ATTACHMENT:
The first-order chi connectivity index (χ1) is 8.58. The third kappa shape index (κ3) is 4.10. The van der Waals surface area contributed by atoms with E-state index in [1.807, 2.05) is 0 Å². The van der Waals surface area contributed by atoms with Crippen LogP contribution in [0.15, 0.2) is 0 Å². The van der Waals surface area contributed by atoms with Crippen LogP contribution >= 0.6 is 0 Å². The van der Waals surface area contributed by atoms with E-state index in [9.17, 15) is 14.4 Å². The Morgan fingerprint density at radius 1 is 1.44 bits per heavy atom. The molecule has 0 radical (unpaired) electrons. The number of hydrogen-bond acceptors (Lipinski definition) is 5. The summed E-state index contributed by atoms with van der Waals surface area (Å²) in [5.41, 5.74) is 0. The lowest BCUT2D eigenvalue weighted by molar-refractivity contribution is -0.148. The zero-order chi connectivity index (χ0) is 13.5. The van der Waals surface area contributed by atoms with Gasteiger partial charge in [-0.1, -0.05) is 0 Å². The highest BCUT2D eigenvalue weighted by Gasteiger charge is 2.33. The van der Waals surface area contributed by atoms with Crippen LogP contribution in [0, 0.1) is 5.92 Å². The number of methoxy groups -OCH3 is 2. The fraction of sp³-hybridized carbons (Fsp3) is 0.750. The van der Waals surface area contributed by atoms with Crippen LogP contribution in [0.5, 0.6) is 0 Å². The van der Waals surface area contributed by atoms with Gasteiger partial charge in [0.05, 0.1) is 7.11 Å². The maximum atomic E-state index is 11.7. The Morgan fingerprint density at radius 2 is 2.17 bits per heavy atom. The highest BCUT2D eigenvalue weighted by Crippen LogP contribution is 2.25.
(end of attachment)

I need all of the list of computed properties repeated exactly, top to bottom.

The first-order chi connectivity index (χ1) is 8.58. The third kappa shape index (κ3) is 4.10. The van der Waals surface area contributed by atoms with E-state index in [1.807, 2.05) is 0 Å². The van der Waals surface area contributed by atoms with Crippen LogP contribution in [0.15, 0.2) is 0 Å². The van der Waals surface area contributed by atoms with Crippen LogP contribution >= 0.6 is 0 Å². The van der Waals surface area contributed by atoms with E-state index in [9.17, 15) is 14.4 Å². The Morgan fingerprint density at radius 1 is 1.44 bits per heavy atom. The molecule has 0 radical (unpaired) electrons. The number of hydrogen-bond acceptors (Lipinski definition) is 5. The summed E-state index contributed by atoms with van der Waals surface area (Å²) in [5.41, 5.74) is 0. The lowest BCUT2D eigenvalue weighted by molar-refractivity contribution is -0.148. The zero-order chi connectivity index (χ0) is 13.5. The van der Waals surface area contributed by atoms with Gasteiger partial charge in [-0.1, -0.05) is 0 Å². The highest BCUT2D eigenvalue weighted by Gasteiger charge is 2.33. The van der Waals surface area contributed by atoms with Crippen LogP contribution in [0, 0.1) is 5.92 Å². The number of methoxy groups -OCH3 is 2. The fraction of sp³-hybridized carbons (Fsp3) is 0.750. The van der Waals surface area contributed by atoms with Crippen LogP contribution in [0.5, 0.6) is 0 Å². The van der Waals surface area contributed by atoms with Gasteiger partial charge in [0.05, 0.1) is 7.11 Å². The maximum atomic E-state index is 11.7. The Morgan fingerprint density at radius 2 is 2.17 bits per heavy atom. The highest BCUT2D eigenvalue weighted by Crippen LogP contribution is 2.25.